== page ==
The Megalith Movers Prehistoric Engineering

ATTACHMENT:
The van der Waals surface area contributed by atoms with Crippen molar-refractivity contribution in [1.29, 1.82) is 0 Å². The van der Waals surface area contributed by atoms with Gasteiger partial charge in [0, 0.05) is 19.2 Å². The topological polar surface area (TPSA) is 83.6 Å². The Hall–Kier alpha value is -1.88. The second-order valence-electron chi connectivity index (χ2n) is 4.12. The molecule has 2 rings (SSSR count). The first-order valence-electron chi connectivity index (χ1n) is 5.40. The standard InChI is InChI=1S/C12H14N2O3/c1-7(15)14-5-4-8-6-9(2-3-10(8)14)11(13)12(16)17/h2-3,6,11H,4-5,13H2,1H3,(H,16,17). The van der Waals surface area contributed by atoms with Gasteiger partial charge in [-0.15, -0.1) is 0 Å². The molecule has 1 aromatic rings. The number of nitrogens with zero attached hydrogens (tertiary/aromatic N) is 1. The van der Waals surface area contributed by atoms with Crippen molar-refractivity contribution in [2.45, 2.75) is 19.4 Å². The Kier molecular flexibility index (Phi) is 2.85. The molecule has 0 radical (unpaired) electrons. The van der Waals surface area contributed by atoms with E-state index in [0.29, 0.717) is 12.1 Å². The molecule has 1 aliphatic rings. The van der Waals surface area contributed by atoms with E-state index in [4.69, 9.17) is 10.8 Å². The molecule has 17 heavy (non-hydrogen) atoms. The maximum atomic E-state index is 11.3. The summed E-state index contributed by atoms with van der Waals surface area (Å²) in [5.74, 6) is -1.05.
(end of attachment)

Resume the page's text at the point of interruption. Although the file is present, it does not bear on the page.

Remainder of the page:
Blog 20th April 2015    As it turned out we were not able to continue with the experiment until today. Having had time over the enforced break to think about what we were doing, I decided that lifting the heavy end and then the light end by the same amount was perhaps not the easiest way to accomplish our goal. Perhaps it might be easier to lift the light end and employ a tilting beam across the balance point to lift the heavy end, as we had done when we began to rescue the Obelisk from where it had fallen.    Having discussed this with the rest of the team, although this would entail lifting the light end 12 inches for every 4 inches of gain at the heavy end (because the balance point was  two thirds of the way down the Obelisk), we decided to give it a try.    While Steve continued with the task of rebuilding the plinth, Ewan and I set about the task of raising the bow as high as was practical, for the attempt at lifting the stern using a cross-beam under the balance point. By close of play Monday we had completed four lifts and gained 12 inches. The next day gained another nine inches, which we decided was as high as was practical and safe. We now set about consolidating the rough ground under the tipping point and arranging the cross-beam. For the last couple of days we have been working in temperatures close to 40 degrees C in the shade, and we were exposed to the full heat of the sun, with zero shade. As you can imagine this was extremely tiring and by the time we had the cross-beam in place we were pretty near exhausted.    Heavy overnight rain bought the temperature down dramatically, and on awakening I began to look forward to tilting the Obelisk thus raising the stern. The rain had stopped by about 6am in my neck of the woods, but on my journey Eastwards to Steve's place, I soon realised that I was following the storm. I arrived about about 8:45am, having just failed to catch up with the rain. Ewan who also lived in the East, had assumed that it would be “rain stops play” today, so had taken the day off.    As Steve had almost completed work on the plinth, we decided that together we would try tilting the Obelisk. We set up the levers at the bow, and loaded on the counterweights. As the weight came off the support crib, Steve pressed down on the levers while I removed some of the packing. As Steve released the levers, the crossbeam should then start to support the Obelisk. It didn't, the bow came down about one and a half inches until it rested once again on the crib. We had lost height at the bow without gaining a fraction at the stern. We decided that the crossbeam was too near the stern, although I had clearly marked the spot on the Obelisk when we had used this method earlier. Steve applied his weight once again to the levers and with the weight off the crossbeam I was able to move it a couple of inches towards the bow. We tried again, but unfortunately with the same result. I was mystified, we had now lost more than four inches at the bow with zero gain at the stern. By the time we had lost another three inches the reason had become apparent to us both. The heavy overnight rain had softened the ground, and the cross-beam was sinking under the weight of the Obelisk.      We abandoned the idea of using the crossbeam. It was a pity, as the operation of this method would have made good video footage. Next day we went back to using levers at the stern, and to make things easier we decided to use a lifting bar for the ends of the levers under the stern, as well as under the bow. This worked well and we began to lift the stern. We still had the bow well elevated, as we had not lost all of the height we had gained previously.    Steve was due to place the order for the concrete that afternoon and we expected to have the plinth fully repaired by close of play Friday. An email from Steve that evening told me that the concrete would not arrive until Monday, so we all had an extra day's rest on Friday. It would be a welcome rest after working in the kind of heat we had been subjected to on Monday and Tuesday.    On Friday afternoon I was having a drink at Ken's bar when I was joined by Steve, and a little later by Sean, back from his seafaring. Sean had spent some time when off-duty at sea thinking about the experiment and the raising of the Obelisk. It wasn't long before he outlined his thinking, “We should continue with the barn door method but use more barn doors, like the pages of a book. We can keep the fulcrum at ground level and pack between the pages of the book as required as the book opens until the Obelisk is upright”. “An excellent analogy” I replied,. “and I think you are 100% correct. But we don't need the barn doors. The Obelisk itself can act as one outer cover of the book, and the ground can act as the other. The pages of the book will be the crib, which will take the form of a pyramid that grows with a parabolic curve as the book opens. We arrange three fulcrums, one at the end and one each side and lever from the end as well as each side, with our levers under the pages of the book”. “You've never mentioned levering from the sides before but I think this will work” Steve interjected. “Only just thought of it as Sean was speaking” I replied.    To be continued next week or as and when we make further progress. Gordon. <<previous blog page next blog page >> To read & post comments click here return to top of this page

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